2017-03-23 / Opinion


Conservation Effort Gets Extension

To the Editor:

The citizens of Aquidneck Island are coming together to help save another key parcel of land to maintain our island’s character, ecology, quality of life and economy. Roughly a year ago, the Aquidneck Land Trust began working with the Deveau family to preserve Spruce Acres Farm, a centrally-located property on the Middletown/ Portsmouth line. The brilliant and rich 23-acre parcel abuts other conserved properties and is part of the Sisson Pond watershed, an important water source for the island. If conserved, it would enlarge the Center Island Greenway, a protected corridor of habitat and farmland, and provide two miles of nature trails and other open space assets to our community.

ALT has received a one-time extension to the original date of March 31, 2017 to purchase Spruce Acres and now has until June 30 to achieve this goal. Over $1.6 million has been raised toward the $2.1 million needed to permanently conserve the property. Individual donors have given over $700,000, and the Rhode Island Agricultural Preservation Commission and the towns of Middletown and Portsmouth have each given $300,000. Thanks to three local donors, the EJMP Fund for Philanthropy, BankNewport and Bafflin Foundations, ALT has created a $100,000 challenge grant to encourage all community members to contribute. Support for this challenge is strong; over $17,000 was raised in the first 48 hours.

We need your help saving the island we love. The time is now and the need is urgent; we must raise the remaining money – nearly $500,000 – in less than four months. Once a farm is developed it will never again be a farm; once a watershed is compromised, the community pays the price forever. In a time when distractions grow by the hour, publicly accessible land of this quality is a true community asset. All island residents and visitors will all have this natural habitat to enjoy. I ask my island friends and neighbors to consider making a donation to save Spruce Acres Farm. Every gift matters and will move us closer to this worthy goal. Thank you.

Taylor Rock
Chair, Board of Trustees
Aquidneck Land Trust

True Preservation Appears Lost

To the Editor:

For the past many months, I have followed the arguments, letters and legal proceedings for and against building the proposed Breakers welcome center on the immediate grounds of the property. I now understand that the project and its ensuing demolition are close to starting. With the objectivity that distance allows, I can only conclude that by moving forward in this way, the Preservation Society for Newport County has very much strayed from its primary mission to preserve and protect this incredible property.

Dollars are incredibly important to the sustainability of any nonprofit organization. But they should never come at the expense of the organization’s primary mission. In this case, isn’t that to preserve and protect the integrity of the Breakers and its once pristine grounds? To borrow a well-worn phrase, they don’t make them like that anymore. In this case, literally.

The leadership of the Preservation Society is clearly more vested in defending their entrenched position and prevailing over the opinions of the Vanderbilt family, the Ochre Point neighborhood and the many friends of the Breakers, than in doing what is right for the true preservation of the Breakers. I had hoped throughout this process that intelligent leadership that was truly respectful of their assigned mission and trusted responsibilities would prevail. That they would act in good faith to take pause, to listen closely to the voices of objection, and to seek ways to collaborate on all possible options to meet the same important objectives, but by less objectionable means.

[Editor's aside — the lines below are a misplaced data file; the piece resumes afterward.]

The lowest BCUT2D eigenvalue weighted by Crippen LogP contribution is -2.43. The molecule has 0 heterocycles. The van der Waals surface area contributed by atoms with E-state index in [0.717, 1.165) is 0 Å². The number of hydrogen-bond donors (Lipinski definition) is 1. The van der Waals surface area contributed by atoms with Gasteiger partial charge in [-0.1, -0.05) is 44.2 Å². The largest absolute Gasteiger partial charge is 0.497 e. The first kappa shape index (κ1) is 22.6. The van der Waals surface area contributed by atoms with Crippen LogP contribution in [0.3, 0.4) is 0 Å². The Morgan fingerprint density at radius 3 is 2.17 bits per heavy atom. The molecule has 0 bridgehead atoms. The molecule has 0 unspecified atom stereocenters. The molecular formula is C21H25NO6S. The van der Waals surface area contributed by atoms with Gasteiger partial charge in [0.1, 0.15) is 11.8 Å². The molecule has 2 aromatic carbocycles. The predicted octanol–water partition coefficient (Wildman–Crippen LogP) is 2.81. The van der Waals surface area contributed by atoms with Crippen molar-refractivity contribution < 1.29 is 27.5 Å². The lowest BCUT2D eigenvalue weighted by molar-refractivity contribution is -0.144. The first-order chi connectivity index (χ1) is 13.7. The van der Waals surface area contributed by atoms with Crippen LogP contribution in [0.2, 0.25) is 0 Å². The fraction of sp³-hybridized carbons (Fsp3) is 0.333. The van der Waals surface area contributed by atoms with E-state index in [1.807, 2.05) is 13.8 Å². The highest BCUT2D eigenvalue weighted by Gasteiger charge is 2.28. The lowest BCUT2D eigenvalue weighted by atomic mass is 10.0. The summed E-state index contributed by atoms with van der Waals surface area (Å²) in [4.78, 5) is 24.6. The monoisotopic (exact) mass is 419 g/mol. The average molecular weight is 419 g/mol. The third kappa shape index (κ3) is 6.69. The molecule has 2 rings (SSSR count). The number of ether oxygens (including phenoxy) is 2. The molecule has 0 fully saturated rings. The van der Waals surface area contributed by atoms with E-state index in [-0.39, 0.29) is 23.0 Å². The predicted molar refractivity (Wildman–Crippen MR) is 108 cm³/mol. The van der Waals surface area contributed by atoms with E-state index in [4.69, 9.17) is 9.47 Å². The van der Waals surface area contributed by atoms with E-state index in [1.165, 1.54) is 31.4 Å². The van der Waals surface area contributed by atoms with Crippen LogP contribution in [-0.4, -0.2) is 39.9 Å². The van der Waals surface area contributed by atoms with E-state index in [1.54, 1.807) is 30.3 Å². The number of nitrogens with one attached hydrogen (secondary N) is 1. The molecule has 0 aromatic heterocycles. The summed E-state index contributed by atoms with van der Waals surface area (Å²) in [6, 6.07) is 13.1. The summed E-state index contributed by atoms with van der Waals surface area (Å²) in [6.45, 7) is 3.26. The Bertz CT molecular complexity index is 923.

Sadly though, it’s very apparent that the leadership of the Preservation Society has stubbornly lost their way. They are soon to broadcast to the world their lack of commitment to real preservation in the most permanent and horrifying manner possible.

I would call on everyone to stop financial support for such an organization.

D.A. Zeghibe

Island Needs a Big Cleanup

To the Editor:

Thank you for revisiting the "spectacle" that is embarrassingly St. Patrick's Day in Newport in your March 16 editorial. When will green beer for breakfast, and college kids barfing on sidewalks and yelling obscenities lose its appeal?

The self-fulfilling prophecy and stereotype associated with my fellow Irish is not what this holiday was intended to be.

I'm thankful for the clear vision and community activism shown by the Brick Alley Pub team in organizing the annual post-parade cleanup, of which I was a participant. Matt Plumb, David Huggins and the BAP team continue to show leadership in this issue. We owe them more than thanks. We owe them participation.

To that end, I chatted briefly with Newport City Councilor John Florez about the pitiful condition of Newport’s streets (graffiti, peeling paint on curbs, trash, few sitting areas and such improvements), suggesting perhaps a public-private arrangement might be formed to attend to these quality of life issues.

His lack of interest was deafening. He asked if I knew how city governments work. He promised that he’d “Get back to me.”

Twenty years ago, Harry Harvey of Middletown and I spent several weeks voluntarily cleaning Aquidneck Island of graffiti. The graffiti has returned, along with a callous attitude of our out-of-touch councilmen.

Thank you, Brick Alley Pub. We need more like you.

Paul Marshall

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